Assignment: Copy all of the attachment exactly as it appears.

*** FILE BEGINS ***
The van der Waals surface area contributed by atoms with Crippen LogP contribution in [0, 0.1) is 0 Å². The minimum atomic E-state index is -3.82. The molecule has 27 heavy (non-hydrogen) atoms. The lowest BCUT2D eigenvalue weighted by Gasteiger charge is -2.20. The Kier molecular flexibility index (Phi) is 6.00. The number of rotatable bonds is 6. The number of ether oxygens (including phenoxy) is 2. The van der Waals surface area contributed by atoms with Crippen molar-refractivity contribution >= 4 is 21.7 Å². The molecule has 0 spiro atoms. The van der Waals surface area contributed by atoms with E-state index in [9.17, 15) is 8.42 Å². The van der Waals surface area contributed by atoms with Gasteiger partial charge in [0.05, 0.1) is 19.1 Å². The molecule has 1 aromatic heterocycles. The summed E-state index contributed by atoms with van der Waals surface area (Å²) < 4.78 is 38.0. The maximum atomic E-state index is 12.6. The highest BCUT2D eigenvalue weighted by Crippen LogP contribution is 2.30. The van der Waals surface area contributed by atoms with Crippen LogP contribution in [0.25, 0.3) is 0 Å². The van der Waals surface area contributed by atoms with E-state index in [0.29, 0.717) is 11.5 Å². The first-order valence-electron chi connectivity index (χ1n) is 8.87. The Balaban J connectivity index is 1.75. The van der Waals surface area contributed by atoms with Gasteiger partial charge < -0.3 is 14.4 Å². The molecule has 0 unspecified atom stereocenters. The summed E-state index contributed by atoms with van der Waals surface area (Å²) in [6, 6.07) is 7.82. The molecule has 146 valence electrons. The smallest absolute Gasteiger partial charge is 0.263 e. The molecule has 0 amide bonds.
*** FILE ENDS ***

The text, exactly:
The van der Waals surface area contributed by atoms with Crippen LogP contribution in [0, 0.1) is 0 Å². The minimum atomic E-state index is -3.82. The molecule has 27 heavy (non-hydrogen) atoms. The lowest BCUT2D eigenvalue weighted by Gasteiger charge is -2.20. The Kier molecular flexibility index (Phi) is 6.00. The number of rotatable bonds is 6. The number of ether oxygens (including phenoxy) is 2. The van der Waals surface area contributed by atoms with Crippen molar-refractivity contribution >= 4 is 21.7 Å². The molecule has 0 spiro atoms. The van der Waals surface area contributed by atoms with E-state index in [9.17, 15) is 8.42 Å². The van der Waals surface area contributed by atoms with Gasteiger partial charge in [0.05, 0.1) is 19.1 Å². The molecule has 1 aromatic heterocycles. The summed E-state index contributed by atoms with van der Waals surface area (Å²) < 4.78 is 38.0. The maximum atomic E-state index is 12.6. The highest BCUT2D eigenvalue weighted by Crippen LogP contribution is 2.30. The van der Waals surface area contributed by atoms with Crippen LogP contribution in [0.25, 0.3) is 0 Å². The van der Waals surface area contributed by atoms with E-state index in [0.29, 0.717) is 11.5 Å². The first-order valence-electron chi connectivity index (χ1n) is 8.87. The Balaban J connectivity index is 1.75. The van der Waals surface area contributed by atoms with Gasteiger partial charge < -0.3 is 14.4 Å². The molecule has 0 unspecified atom stereocenters. The summed E-state index contributed by atoms with van der Waals surface area (Å²) in [6, 6.07) is 7.82. The molecule has 146 valence electrons. The smallest absolute Gasteiger partial charge is 0.263 e. The molecule has 0 amide bonds.